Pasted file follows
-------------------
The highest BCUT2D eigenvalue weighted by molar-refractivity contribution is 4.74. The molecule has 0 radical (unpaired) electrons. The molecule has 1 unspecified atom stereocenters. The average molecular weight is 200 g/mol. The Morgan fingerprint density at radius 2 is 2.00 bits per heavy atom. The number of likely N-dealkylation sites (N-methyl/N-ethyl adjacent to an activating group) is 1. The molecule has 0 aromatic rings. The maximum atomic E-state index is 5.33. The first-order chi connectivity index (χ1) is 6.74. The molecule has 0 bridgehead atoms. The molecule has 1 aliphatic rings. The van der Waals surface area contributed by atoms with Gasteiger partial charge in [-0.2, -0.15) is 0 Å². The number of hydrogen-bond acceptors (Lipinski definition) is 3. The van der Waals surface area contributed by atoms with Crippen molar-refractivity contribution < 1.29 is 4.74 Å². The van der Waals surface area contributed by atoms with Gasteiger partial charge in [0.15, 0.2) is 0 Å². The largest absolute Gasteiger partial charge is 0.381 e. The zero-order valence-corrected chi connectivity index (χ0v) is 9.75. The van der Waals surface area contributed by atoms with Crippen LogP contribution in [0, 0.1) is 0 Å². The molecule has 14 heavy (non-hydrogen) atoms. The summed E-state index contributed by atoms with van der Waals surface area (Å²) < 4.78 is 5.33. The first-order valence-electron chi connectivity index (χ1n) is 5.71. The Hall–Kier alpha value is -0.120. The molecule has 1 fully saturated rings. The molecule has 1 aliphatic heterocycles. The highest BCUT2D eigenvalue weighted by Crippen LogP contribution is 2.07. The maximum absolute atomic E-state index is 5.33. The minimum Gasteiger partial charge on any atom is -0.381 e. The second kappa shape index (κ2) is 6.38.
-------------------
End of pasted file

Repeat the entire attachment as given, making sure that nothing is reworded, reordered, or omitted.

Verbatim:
The highest BCUT2D eigenvalue weighted by molar-refractivity contribution is 4.74. The molecule has 0 radical (unpaired) electrons. The molecule has 1 unspecified atom stereocenters. The average molecular weight is 200 g/mol. The Morgan fingerprint density at radius 2 is 2.00 bits per heavy atom. The number of likely N-dealkylation sites (N-methyl/N-ethyl adjacent to an activating group) is 1. The molecule has 0 aromatic rings. The maximum atomic E-state index is 5.33. The first-order chi connectivity index (χ1) is 6.74. The molecule has 0 bridgehead atoms. The molecule has 1 aliphatic rings. The van der Waals surface area contributed by atoms with Gasteiger partial charge in [-0.2, -0.15) is 0 Å². The number of hydrogen-bond acceptors (Lipinski definition) is 3. The van der Waals surface area contributed by atoms with Crippen molar-refractivity contribution < 1.29 is 4.74 Å². The van der Waals surface area contributed by atoms with Gasteiger partial charge in [0.15, 0.2) is 0 Å². The largest absolute Gasteiger partial charge is 0.381 e. The zero-order valence-corrected chi connectivity index (χ0v) is 9.75. The van der Waals surface area contributed by atoms with Crippen LogP contribution in [0, 0.1) is 0 Å². The molecule has 14 heavy (non-hydrogen) atoms. The summed E-state index contributed by atoms with van der Waals surface area (Å²) < 4.78 is 5.33. The first-order valence-electron chi connectivity index (χ1n) is 5.71. The Hall–Kier alpha value is -0.120. The molecule has 1 fully saturated rings. The molecule has 1 aliphatic heterocycles. The highest BCUT2D eigenvalue weighted by Crippen LogP contribution is 2.07. The maximum absolute atomic E-state index is 5.33. The minimum Gasteiger partial charge on any atom is -0.381 e. The second kappa shape index (κ2) is 6.38.